I am deliberately romanticising a little here; but the romanticising and re-enchanting of the world may precisely be one of the points of the Christmas season and some of its traditional rituals, too. There is a hint of magic, of a comprehensive sense of community and artistic living that involves all the senses, and that relates to childhood with its sense of wonderment, the time when everyone is still an artist. As a saying attributed to Picasso says: ‘All children are born artists, the problem is to remain an artist as we grow up.’ (5)  For many, however, it is only during the Christmas season that Western bourgeois ‘normalcy,’ with its incessant rat-race and consumerism, gets suspended or questioned and makes way for that intense soulfulness of shared songs, meals and gifts. There are some contemporary artists who—in the romantic tradition—try to overcome the banalisation of modern everyday life through creativity and smuggling in some of the Christmas magic. One of them is the Austrian-born architect and painter Friedensreich Hundertwasser, who for a long time lived in Northland near Kawakawa and whose last posthumous building is currently under construction in Whangarei (6). Commenting on the banality of modern urban planning, modern entertainment and everyday life—their ‘straight lines,’ their boring and uninspired plots and facades—Hundertwasser submitted: ‘Visual pollution is more poisonous than any other pollution because it kills the soul.’ (7)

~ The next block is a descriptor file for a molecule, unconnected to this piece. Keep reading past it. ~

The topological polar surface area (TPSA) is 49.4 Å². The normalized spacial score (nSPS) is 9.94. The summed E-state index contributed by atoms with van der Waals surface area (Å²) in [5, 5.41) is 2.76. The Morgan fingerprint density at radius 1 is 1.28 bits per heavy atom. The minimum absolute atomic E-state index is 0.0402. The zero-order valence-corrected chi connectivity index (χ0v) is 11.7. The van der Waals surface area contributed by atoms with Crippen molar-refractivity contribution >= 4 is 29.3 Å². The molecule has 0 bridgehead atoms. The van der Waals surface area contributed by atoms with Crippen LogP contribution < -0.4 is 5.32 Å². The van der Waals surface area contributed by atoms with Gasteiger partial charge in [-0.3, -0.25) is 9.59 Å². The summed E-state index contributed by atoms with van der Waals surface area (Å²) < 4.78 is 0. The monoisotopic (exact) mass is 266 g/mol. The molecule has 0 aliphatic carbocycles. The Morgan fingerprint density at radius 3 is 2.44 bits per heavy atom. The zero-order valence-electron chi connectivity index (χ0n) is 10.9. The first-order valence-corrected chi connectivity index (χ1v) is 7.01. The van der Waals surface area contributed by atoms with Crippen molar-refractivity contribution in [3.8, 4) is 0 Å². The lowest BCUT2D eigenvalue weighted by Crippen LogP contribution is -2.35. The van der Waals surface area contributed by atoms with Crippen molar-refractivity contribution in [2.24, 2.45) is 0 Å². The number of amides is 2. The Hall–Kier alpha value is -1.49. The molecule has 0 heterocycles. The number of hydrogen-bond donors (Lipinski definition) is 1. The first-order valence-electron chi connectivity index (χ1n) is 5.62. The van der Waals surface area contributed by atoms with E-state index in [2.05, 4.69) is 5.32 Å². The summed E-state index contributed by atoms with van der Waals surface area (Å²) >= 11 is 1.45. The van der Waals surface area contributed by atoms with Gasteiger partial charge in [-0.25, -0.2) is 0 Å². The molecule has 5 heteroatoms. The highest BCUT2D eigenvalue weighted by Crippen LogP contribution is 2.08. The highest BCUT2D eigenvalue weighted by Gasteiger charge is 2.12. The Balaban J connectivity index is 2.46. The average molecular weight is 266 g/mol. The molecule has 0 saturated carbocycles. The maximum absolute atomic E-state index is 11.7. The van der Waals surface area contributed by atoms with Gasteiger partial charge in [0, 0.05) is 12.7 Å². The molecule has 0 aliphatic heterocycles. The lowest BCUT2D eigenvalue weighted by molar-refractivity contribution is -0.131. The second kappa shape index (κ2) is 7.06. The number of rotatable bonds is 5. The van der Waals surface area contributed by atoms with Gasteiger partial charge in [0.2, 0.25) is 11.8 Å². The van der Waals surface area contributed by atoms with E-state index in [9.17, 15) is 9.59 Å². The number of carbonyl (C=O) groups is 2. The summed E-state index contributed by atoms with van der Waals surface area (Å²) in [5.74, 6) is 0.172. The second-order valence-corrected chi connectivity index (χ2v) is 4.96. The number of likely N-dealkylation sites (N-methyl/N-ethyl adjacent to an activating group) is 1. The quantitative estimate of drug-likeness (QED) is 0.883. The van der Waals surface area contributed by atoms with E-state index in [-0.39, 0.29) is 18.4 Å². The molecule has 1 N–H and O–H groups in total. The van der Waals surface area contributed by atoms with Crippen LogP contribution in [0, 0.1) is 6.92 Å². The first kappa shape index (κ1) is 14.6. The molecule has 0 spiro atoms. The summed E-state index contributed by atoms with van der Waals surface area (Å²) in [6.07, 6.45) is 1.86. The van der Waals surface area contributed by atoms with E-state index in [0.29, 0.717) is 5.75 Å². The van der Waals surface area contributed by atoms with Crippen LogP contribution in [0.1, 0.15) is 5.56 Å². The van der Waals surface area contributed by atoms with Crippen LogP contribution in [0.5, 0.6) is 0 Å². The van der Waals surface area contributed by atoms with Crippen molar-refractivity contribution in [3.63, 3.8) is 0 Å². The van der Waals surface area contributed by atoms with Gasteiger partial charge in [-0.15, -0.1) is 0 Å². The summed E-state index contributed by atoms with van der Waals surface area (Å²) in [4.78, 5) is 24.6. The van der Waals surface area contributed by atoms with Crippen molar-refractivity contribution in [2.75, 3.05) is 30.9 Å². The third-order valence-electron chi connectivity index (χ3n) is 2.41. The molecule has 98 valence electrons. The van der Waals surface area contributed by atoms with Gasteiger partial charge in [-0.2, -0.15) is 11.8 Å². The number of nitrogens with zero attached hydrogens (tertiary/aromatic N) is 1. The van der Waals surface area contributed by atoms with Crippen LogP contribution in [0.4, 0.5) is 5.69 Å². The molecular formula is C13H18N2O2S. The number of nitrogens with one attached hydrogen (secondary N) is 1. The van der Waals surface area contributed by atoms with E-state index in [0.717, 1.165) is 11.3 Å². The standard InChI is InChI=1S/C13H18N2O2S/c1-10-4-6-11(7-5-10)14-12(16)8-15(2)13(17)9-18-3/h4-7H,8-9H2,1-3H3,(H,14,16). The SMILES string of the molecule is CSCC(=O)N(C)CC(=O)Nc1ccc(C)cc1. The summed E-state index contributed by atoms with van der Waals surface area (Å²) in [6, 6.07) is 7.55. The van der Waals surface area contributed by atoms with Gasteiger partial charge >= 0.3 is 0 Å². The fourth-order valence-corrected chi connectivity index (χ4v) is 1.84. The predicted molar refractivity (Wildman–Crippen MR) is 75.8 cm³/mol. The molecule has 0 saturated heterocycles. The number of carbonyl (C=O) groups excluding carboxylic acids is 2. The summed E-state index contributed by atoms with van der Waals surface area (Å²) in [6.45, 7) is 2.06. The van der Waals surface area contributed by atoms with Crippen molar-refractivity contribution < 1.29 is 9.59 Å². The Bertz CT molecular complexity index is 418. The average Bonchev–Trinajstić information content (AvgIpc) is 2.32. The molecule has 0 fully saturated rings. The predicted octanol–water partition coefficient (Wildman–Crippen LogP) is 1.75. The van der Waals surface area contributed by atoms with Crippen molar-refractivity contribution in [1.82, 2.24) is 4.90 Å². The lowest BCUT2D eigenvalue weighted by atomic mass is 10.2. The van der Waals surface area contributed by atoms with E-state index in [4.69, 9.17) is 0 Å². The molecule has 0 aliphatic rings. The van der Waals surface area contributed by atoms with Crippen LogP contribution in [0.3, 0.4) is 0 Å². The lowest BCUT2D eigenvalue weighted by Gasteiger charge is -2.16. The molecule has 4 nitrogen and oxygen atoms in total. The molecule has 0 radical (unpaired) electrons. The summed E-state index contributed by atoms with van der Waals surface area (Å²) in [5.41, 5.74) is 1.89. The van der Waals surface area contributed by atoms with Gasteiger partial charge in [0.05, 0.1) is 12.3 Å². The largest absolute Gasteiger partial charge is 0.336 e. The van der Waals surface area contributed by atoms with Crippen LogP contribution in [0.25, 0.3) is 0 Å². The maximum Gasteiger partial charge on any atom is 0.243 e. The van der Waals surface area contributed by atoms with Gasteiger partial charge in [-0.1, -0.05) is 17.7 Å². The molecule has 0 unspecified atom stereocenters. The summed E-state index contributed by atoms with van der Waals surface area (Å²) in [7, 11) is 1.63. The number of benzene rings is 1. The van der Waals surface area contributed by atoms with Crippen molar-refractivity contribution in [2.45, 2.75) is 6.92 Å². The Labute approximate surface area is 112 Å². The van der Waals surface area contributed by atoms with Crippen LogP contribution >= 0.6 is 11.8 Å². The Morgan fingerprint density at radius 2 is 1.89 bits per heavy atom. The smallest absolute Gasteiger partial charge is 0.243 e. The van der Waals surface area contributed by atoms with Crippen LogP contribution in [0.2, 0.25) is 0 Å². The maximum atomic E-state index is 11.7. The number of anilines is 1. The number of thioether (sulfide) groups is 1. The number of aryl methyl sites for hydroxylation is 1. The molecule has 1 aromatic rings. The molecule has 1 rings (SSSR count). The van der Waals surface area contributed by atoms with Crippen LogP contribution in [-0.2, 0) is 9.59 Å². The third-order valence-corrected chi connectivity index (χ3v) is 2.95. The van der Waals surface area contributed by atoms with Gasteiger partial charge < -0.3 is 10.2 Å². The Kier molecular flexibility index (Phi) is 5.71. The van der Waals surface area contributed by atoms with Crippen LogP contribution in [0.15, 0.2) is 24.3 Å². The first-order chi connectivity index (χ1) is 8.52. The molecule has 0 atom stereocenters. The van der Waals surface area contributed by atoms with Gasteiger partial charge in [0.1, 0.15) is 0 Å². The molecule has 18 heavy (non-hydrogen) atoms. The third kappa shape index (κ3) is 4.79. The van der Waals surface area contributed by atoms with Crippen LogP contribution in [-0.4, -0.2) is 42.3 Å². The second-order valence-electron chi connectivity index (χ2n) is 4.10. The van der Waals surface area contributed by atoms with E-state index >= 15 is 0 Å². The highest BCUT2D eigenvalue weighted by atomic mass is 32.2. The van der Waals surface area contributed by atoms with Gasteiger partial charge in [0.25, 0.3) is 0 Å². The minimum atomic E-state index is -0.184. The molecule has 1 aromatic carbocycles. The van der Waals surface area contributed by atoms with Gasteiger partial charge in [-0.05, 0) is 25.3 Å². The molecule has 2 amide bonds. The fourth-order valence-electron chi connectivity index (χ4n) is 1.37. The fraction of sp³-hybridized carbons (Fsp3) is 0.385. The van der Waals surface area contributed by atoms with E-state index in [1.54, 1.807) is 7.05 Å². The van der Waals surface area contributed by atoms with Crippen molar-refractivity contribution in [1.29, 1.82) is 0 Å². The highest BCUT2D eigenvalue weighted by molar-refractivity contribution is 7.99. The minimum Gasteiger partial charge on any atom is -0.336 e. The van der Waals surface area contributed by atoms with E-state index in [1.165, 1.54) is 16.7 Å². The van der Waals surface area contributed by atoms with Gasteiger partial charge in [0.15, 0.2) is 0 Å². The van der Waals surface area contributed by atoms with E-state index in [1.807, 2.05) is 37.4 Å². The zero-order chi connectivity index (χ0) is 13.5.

In a modern age that has become monotonous, functional and profane in the extreme, Hundertwasser pleads for spaces and communities based on spontaneity, inventiveness and the joy of communal co-creation. In his imaginative ecological buildings, such as the Hundertwasser House in Vienna, you can find roof gardens for summer picnics and mulled wine in winter, gilded domes glittering in the moonlight (much cheaper than one might think) and green balconies for fruit trees that provide spaces for colourful avian neighbours. His architecture and projects rely on the cooperation of residents and communities: ‘Paradises can only be made with our own hands, with our own creativity in harmony with the free creativity of nature.’ (8)  Hundertwasser deplored the systematic driving out of most people’s creativity after they have left school (‘Our real illiteracy is our inability to create’) (9). At many schools, you can often still do a little tinkering and painting or poetry; for the vast majority of adults, however, their own creativity is as remote as the MACS0647-JD galaxy. Hundertwasser created places of everyday beauty, wonder and creative collaboration together with people from wide range of social backgrounds.